PIERRE, S.D. — A South Dakota state senator this week proposed legislation aiming to ban people who are living in the U.S. illegally from enrolling at any of the state’s public higher education institutions.
Republican Sen. Stace Nelson’s bill would also declare such people ineligible for resident tuition, scholarships or other financial aid. He said legislators’ responsibilities are to South Dakotans.
“My job as a state legislator is to protect our public institutions. South Dakota taxpayers pay their monies for South Dakota students to go to school,” Nelson said. “Illegal immigrants are not our responsibility.”
The South Dakota Board of Regents oversees the state’s six public universities. A spokeswoman said in an email that the board hasn’t met to discuss the bill, so it doesn’t have a position to share.
But the board said in a July report that the fiscal impact of admitting “undocumented students is negligible.” Mike Rush, the board’s executive director and CEO, told a legislative panel that month that the board doesn’t know how many public university students are living in the U.S. illegally.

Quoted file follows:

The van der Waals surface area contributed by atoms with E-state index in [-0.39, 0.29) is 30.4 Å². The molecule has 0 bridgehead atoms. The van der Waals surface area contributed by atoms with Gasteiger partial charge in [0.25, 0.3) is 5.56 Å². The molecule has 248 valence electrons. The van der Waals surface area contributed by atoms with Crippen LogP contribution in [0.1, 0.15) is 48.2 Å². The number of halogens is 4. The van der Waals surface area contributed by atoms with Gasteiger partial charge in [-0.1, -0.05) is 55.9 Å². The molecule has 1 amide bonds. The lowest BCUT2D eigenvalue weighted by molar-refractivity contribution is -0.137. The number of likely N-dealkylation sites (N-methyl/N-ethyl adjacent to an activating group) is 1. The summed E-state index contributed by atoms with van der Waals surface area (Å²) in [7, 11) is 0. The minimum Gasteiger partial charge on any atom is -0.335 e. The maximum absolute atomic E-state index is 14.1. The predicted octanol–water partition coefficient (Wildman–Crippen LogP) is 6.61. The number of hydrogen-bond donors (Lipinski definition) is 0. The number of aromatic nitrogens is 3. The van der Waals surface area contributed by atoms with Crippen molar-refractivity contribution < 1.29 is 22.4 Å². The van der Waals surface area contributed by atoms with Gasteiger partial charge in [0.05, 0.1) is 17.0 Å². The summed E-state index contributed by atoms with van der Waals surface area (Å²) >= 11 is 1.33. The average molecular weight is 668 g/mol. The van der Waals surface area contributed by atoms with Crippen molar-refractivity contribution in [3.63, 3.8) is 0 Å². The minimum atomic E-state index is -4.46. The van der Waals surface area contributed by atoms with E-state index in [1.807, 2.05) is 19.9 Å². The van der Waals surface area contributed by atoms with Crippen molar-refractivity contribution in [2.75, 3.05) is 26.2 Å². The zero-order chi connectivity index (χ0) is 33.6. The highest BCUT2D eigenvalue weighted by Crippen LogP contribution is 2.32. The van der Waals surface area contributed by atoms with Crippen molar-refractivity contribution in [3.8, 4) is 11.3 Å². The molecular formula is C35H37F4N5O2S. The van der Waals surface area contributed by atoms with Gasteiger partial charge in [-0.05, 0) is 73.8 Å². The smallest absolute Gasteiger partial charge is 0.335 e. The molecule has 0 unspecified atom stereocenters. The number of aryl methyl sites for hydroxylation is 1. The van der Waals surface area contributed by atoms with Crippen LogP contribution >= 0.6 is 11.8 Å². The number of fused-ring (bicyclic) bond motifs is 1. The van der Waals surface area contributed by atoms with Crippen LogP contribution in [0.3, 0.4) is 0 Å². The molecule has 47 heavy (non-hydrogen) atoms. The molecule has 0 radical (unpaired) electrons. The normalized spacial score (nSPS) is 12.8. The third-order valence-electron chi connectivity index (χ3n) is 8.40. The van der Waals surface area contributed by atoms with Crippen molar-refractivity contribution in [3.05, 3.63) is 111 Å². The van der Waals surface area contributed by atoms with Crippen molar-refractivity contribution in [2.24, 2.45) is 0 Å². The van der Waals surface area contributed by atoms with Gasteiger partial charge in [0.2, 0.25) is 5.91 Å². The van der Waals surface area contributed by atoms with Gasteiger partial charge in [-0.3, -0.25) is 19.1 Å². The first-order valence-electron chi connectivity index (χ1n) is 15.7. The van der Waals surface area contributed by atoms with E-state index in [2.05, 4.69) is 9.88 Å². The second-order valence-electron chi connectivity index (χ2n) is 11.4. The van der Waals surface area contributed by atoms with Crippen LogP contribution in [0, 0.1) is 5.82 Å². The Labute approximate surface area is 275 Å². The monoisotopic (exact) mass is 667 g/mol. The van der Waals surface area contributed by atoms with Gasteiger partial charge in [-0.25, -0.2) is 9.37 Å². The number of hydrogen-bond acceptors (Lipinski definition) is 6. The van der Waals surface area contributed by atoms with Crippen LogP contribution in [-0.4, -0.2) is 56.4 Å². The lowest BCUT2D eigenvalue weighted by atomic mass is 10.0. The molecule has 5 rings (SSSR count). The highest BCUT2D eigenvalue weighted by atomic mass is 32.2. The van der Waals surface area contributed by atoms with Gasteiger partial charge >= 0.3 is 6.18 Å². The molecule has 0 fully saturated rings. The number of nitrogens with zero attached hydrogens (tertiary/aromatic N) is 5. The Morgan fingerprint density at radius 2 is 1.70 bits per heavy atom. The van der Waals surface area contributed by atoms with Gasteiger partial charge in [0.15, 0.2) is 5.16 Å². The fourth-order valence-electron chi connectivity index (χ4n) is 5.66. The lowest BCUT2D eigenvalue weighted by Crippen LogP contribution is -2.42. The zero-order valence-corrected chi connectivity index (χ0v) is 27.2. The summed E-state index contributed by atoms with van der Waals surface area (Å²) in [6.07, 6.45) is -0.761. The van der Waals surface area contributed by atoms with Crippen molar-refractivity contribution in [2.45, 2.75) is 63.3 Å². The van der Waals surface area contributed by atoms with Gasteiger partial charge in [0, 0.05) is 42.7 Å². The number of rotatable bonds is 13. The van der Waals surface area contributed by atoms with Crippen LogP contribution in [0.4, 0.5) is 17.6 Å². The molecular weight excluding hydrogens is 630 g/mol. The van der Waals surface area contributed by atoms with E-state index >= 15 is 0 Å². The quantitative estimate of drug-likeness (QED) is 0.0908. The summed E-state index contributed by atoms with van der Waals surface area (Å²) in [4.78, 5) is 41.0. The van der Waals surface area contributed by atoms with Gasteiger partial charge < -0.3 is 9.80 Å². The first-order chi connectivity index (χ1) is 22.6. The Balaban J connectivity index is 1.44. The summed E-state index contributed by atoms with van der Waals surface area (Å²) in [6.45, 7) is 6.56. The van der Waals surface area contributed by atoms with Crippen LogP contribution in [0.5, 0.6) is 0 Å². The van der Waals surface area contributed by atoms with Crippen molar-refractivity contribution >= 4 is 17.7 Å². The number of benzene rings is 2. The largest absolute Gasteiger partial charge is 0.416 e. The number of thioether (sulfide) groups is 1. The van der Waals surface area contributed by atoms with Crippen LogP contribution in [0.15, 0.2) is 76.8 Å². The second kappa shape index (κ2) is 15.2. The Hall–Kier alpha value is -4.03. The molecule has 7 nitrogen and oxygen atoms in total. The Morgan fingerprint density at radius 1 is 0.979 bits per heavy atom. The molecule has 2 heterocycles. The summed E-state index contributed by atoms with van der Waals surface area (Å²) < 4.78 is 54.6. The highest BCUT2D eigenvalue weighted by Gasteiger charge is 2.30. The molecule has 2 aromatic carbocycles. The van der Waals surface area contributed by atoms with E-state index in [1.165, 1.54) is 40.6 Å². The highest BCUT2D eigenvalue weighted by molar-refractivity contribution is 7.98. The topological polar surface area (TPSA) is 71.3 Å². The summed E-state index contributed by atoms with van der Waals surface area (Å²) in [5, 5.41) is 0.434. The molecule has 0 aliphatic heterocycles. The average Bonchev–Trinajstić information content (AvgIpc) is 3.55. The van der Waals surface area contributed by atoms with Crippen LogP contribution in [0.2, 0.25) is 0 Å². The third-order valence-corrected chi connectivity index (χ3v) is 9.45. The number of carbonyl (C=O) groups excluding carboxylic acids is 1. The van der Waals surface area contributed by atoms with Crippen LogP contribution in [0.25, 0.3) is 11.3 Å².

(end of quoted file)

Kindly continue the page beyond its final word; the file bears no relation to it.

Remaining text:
For most applicants, a valid South Dakota high school transcript coupled with “self-identification” as a U.S. citizen in the application is used to comply with residency requirements to qualify for resident tuition rates, he said.
The bill would also require the board to develop a method for each school to verify with the federal government an “alien’s lawful presence” in the U.S.
The proposal doesn’t yet have its first legislative hearing scheduled.
A separate bill also introduced this week would give the Legislature control over tuition increases at public universities. Republican Rep. Lynne DiSanto, the bill’s sponsor, said that the Board of Regents, which currently sets tuition and fees, needs more oversight.